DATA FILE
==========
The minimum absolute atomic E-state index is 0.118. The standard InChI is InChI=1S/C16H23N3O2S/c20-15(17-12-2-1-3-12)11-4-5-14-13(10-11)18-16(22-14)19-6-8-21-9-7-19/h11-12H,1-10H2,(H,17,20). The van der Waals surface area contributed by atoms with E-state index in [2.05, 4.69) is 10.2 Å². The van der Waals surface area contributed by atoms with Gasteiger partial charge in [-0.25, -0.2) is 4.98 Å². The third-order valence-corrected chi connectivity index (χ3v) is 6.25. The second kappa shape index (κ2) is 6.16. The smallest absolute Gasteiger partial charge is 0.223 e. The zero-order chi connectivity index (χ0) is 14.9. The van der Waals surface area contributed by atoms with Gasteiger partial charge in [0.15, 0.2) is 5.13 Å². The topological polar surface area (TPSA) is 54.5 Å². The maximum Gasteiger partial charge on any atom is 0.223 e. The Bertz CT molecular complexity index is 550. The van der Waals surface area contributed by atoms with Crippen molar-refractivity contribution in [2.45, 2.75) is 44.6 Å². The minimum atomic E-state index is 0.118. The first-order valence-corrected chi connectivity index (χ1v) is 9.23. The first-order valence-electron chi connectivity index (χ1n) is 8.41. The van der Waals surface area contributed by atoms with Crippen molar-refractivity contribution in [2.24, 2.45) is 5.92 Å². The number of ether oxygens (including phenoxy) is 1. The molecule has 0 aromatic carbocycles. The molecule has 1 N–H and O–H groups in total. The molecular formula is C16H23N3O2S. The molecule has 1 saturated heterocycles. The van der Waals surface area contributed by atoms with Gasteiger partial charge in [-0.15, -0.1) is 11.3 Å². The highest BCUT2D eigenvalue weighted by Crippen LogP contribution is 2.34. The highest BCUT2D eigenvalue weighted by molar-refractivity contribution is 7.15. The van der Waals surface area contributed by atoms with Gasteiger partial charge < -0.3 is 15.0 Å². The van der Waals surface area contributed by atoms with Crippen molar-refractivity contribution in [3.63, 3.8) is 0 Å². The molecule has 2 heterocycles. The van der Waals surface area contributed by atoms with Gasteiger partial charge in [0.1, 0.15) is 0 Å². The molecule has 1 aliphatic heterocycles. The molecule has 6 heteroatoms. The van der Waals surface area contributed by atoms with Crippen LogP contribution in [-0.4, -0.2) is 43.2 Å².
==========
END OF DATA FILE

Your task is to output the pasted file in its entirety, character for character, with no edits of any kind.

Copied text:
The minimum absolute atomic E-state index is 0.118. The standard InChI is InChI=1S/C16H23N3O2S/c20-15(17-12-2-1-3-12)11-4-5-14-13(10-11)18-16(22-14)19-6-8-21-9-7-19/h11-12H,1-10H2,(H,17,20). The van der Waals surface area contributed by atoms with E-state index in [2.05, 4.69) is 10.2 Å². The van der Waals surface area contributed by atoms with Gasteiger partial charge in [-0.25, -0.2) is 4.98 Å². The third-order valence-corrected chi connectivity index (χ3v) is 6.25. The second kappa shape index (κ2) is 6.16. The smallest absolute Gasteiger partial charge is 0.223 e. The zero-order chi connectivity index (χ0) is 14.9. The van der Waals surface area contributed by atoms with Gasteiger partial charge in [0.15, 0.2) is 5.13 Å². The topological polar surface area (TPSA) is 54.5 Å². The maximum Gasteiger partial charge on any atom is 0.223 e. The Bertz CT molecular complexity index is 550. The van der Waals surface area contributed by atoms with Crippen molar-refractivity contribution in [2.45, 2.75) is 44.6 Å². The minimum atomic E-state index is 0.118. The first-order valence-corrected chi connectivity index (χ1v) is 9.23. The first-order valence-electron chi connectivity index (χ1n) is 8.41. The van der Waals surface area contributed by atoms with Crippen molar-refractivity contribution in [2.24, 2.45) is 5.92 Å². The number of ether oxygens (including phenoxy) is 1. The molecule has 0 aromatic carbocycles. The molecule has 1 N–H and O–H groups in total. The molecular formula is C16H23N3O2S. The molecule has 1 saturated heterocycles. The van der Waals surface area contributed by atoms with Gasteiger partial charge in [-0.15, -0.1) is 11.3 Å². The highest BCUT2D eigenvalue weighted by Crippen LogP contribution is 2.34. The highest BCUT2D eigenvalue weighted by molar-refractivity contribution is 7.15. The van der Waals surface area contributed by atoms with Gasteiger partial charge < -0.3 is 15.0 Å². The van der Waals surface area contributed by atoms with Crippen molar-refractivity contribution in [3.63, 3.8) is 0 Å². The molecule has 2 heterocycles. The van der Waals surface area contributed by atoms with Gasteiger partial charge in [0.1, 0.15) is 0 Å². The molecule has 1 aliphatic heterocycles. The molecule has 6 heteroatoms. The van der Waals surface area contributed by atoms with Crippen LogP contribution in [-0.4, -0.2) is 43.2 Å².